If you search for the word “church” in the Book of Mormon (where it appears 194 times), you notice that the word is never used to identify a group of leaders. It always refers to the common people gathered around Christ. (The word for “church” in Greek, ἐκκλησία, is used of an assembly, gathering, or community.) This is also the understanding of “church” the Book of Mormon, whether in the plural or in the singular: (1) “Therefore they did assemble themselves together in different bodies, being called churches” (Mosiah 25:21). (2) The faithful converts who were baptized in the Waters of Mormon “were called the church of God, or the church of Christ, from that time forward” (Mosiah 18:17).
Many Latter-day Saints are in the habit of saying “the Church says” or “the Church teaches,” but to me that oversimplifies an important gospel truth, the truth that we are the church. When many people say “church” they only mean leaders or publications associated with the church. However, the church is not a building in Salt Lake City. We should be cautious not to imagine it that way. We have never taught that human prophets are infallible or inerrant. No one is mistake-free except Jesus Christ, the real head of His church.
Remember, Jesus declares: “And how be it my church save it be called in my name? For if a church be called in Moses’ name then it be Moses’ church; or if it be called in the name of a man then it be the church of a man; but if it be called in my name then it is my church, if it so be that they are built upon my gospel” (3 Nephi 27:8). Thankfully, my church is not called “The Church of Thomas S. Monson.” In fact, there are only two identities mentioned in the official name of our church: (1) “Jesus Christ,” our infallible Lord, and (2) “Latter-day Saints,” which is us, all the faithful of this dispensation. (That’s why I don’t ever say “I disagree with the Church.” We don’t disagree with the church, we are the church!)
Certain relative clauses throughout the text of Book of Mormon define the church to be the people: “I beheld that the church of the Lamb, who were the saints of God, were also upon all the face of the earth” (1 Nephi 14:12). Also, “I would speak unto you that are of the church, that are the peaceable followers of Christ, and that have obtained a sufficient hope by which ye can enter into the rest of the Lord, from this time henceforth until ye shall rest with him in heaven.” (Moroni 7:3). From the first book of the Book of Mormon to the last, this is its constant teaching.
This is also the only way that I make sense of the “great and abominable church” of 1 Nephi 13, which cannot be identified with any tangible institution. Rather, the great and abominable church is an attitude, a direction, and a destination.
This realization leads to a mature and profound understanding of what we mean when we say, “the Church is true”: the truth of the Church is its orientation, not its accomplishment. “The Church is true” symbolizes that we seek after truth, even though we don’t have it all. The reality that we don’t have all truth is taught firmly in the Ninth Article of Faith: “we believe that He will yet reveal many great and important things pertaining to the Kingdom of God.” The restoration of truth is not a past event. It’s ongoing: “Behold, ye are little children and ye cannot bear all things now; ye must grow in grace and in the knowledge of the truth.” (D&C 50:40, see also John 16:12).
So, because the truth of the Church is our orientation, not our accomplishment, we realize that we do not have a correct knowledge of all things. But we seek after these precious verities, wherever they come from, and then strive plant them back in Zion. Mark well the humble and sincere witness of two of our prophets:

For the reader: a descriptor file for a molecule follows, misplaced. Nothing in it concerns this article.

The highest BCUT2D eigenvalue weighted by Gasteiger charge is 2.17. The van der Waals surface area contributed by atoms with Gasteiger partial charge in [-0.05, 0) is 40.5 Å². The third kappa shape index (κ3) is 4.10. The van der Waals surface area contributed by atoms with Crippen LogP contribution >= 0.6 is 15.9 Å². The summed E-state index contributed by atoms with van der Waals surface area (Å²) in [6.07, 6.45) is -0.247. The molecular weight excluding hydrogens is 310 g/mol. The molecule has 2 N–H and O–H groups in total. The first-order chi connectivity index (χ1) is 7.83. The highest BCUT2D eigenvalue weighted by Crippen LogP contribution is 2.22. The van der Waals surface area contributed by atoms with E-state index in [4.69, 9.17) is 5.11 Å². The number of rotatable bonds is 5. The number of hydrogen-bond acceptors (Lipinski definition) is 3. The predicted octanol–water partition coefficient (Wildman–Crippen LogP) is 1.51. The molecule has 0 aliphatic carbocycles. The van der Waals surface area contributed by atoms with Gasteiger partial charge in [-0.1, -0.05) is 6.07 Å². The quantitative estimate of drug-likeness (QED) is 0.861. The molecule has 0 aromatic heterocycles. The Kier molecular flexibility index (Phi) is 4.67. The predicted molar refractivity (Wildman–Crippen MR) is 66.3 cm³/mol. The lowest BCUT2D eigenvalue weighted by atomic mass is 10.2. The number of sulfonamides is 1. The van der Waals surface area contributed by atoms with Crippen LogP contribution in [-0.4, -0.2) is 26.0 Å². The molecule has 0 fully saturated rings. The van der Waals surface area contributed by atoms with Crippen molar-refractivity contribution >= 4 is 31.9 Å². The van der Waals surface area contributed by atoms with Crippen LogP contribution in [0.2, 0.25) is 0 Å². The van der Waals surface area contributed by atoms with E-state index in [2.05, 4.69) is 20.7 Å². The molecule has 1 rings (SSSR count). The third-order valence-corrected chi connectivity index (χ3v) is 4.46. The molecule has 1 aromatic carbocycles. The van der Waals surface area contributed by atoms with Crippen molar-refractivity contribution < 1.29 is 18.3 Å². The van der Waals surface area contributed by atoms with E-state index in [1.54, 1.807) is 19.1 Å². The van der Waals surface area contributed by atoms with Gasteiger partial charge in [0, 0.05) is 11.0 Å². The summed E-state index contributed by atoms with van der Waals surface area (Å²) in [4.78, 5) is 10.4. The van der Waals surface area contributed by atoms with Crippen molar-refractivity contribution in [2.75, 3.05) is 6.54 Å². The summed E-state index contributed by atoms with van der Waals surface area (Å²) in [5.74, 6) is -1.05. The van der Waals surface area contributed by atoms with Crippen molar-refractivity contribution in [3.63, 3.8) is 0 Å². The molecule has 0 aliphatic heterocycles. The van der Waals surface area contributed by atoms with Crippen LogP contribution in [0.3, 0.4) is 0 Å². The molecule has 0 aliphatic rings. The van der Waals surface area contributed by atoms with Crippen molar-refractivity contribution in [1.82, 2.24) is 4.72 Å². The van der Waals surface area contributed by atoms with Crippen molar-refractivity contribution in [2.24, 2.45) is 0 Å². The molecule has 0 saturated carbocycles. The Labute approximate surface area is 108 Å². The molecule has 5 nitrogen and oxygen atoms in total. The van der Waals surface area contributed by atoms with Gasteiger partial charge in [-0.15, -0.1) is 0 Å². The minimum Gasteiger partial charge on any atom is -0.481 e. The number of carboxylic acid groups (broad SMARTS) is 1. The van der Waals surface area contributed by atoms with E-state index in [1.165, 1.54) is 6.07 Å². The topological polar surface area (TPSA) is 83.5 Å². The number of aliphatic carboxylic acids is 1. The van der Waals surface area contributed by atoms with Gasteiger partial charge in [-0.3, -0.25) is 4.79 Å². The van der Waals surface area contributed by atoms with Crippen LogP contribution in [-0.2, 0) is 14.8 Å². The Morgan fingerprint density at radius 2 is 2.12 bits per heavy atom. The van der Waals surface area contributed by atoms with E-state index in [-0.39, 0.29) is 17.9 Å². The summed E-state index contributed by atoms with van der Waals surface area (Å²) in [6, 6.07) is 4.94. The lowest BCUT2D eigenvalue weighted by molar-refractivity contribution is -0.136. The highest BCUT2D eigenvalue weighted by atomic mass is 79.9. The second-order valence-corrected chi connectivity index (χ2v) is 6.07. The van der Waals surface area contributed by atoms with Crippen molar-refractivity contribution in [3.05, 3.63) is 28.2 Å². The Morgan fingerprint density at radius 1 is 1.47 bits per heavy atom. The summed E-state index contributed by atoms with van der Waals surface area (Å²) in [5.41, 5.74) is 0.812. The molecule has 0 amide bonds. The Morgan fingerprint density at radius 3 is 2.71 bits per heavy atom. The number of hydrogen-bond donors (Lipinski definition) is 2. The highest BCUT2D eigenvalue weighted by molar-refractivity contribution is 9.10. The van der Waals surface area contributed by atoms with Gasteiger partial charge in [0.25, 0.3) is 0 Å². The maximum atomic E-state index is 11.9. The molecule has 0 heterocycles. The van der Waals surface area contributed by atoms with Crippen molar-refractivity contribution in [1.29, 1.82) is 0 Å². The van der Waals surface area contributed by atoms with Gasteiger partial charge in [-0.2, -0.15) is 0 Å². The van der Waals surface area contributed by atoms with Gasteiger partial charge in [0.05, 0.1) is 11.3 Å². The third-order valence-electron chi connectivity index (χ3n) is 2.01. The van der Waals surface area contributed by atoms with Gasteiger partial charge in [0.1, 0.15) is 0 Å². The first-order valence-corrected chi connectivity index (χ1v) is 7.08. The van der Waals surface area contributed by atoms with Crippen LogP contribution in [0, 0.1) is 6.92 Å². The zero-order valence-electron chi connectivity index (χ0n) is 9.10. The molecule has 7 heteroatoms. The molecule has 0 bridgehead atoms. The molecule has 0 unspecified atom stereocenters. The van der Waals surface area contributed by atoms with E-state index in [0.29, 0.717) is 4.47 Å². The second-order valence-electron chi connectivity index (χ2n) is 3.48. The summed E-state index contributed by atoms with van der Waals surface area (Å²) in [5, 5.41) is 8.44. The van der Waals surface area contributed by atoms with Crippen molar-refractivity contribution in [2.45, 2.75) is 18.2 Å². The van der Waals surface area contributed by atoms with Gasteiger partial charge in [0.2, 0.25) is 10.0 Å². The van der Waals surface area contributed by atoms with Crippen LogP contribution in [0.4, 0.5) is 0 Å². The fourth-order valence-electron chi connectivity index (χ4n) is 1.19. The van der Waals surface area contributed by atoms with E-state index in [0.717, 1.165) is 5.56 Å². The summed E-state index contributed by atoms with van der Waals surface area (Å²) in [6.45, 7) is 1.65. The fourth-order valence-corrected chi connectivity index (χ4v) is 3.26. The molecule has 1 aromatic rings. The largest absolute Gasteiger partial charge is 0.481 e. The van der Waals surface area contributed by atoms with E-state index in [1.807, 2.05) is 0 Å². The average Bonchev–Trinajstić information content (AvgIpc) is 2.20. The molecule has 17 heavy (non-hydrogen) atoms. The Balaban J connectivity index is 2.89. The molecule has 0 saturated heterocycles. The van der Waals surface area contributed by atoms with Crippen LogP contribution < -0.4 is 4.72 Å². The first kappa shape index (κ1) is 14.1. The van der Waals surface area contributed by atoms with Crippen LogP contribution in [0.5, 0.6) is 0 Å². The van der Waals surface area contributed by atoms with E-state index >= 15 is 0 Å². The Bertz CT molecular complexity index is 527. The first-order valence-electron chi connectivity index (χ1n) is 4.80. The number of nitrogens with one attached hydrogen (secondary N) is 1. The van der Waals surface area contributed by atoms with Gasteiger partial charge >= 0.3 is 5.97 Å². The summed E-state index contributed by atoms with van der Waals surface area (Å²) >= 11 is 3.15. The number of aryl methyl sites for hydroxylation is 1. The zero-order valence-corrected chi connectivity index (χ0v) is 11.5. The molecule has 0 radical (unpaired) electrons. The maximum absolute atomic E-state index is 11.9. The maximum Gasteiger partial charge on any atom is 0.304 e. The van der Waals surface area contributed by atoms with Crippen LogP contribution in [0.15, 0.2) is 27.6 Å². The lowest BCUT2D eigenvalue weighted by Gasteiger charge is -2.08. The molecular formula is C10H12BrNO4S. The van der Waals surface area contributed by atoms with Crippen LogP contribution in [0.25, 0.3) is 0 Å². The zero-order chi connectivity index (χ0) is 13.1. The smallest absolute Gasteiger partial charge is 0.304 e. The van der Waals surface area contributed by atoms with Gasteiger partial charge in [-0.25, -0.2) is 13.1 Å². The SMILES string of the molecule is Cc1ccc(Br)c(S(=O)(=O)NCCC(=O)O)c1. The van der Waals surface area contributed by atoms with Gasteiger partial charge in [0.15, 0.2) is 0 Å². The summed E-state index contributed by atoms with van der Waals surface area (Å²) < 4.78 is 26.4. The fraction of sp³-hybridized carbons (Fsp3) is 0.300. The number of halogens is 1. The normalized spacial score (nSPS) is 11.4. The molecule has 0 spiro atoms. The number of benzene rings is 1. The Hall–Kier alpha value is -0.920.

“We are willing to receive all truth, from whatever source it may come; for truth will stand, truth will endure.” (Joseph F. Smith, Gospel Doctrine, 1).
“It is our duty and calling, as ministers of the same salvation and Gospel, to gather every item of truth and reject every error. Whether a truth be found with professed infidels, or with the Universalists, or the Church of Rome, or the Methodists, the Church of England, the Presbyterians, the Baptists, the Quakers, the Shakers, or any other of the various and numerous different sects and parties, all of whom have more or less truth, it is the business of the Elders of this Church (Jesus, their Elder Brother, being at their head) to gather up all the truths in the world pertaining to life and salvation, to the Gospel we preach, … to the sciences, and to philosophy, wherever it may be found in every nation, kindred, tongue, and people and bring it to Zion” (Discourses of Brigham Young, 248).
This eclectic and curious attitude is why we pursue truth, not a church. You may be surprised to learn that The Church of Jesus Christ of Latter-day Saints does not have any converts! We are not converted to “the Church.” We are converted to Christ, and we simply walk with the church. Elder D. Todd Christofferson recently explained: “We do not strive for conversion to the Church but to Christ and His gospel, a conversion that is facilitated by the Church. The Book of Mormon expresses it best when it says that the people ‘were converted unto the Lord, and were united unto the church of Christ.’ [3 Nephi 28:23]” (“Why the Church,” October 2015 Conference. See also Helaman 3:26).
I have chosen to follow Christ and walk with the Church. Together, we will seek after truth, no matter where we may find it, and no matter who had it first. The “Church” is not a building in Salt Lake City; the church is the smiling faces of all the gentle people of my ward, who love one another and walk with me along our journey toward Christ, history’s only perfect prophet. And he is not only a prophet, but more than a prophet: the incarnate Son of God, fully divine, who is our Prophet, Priest, and King.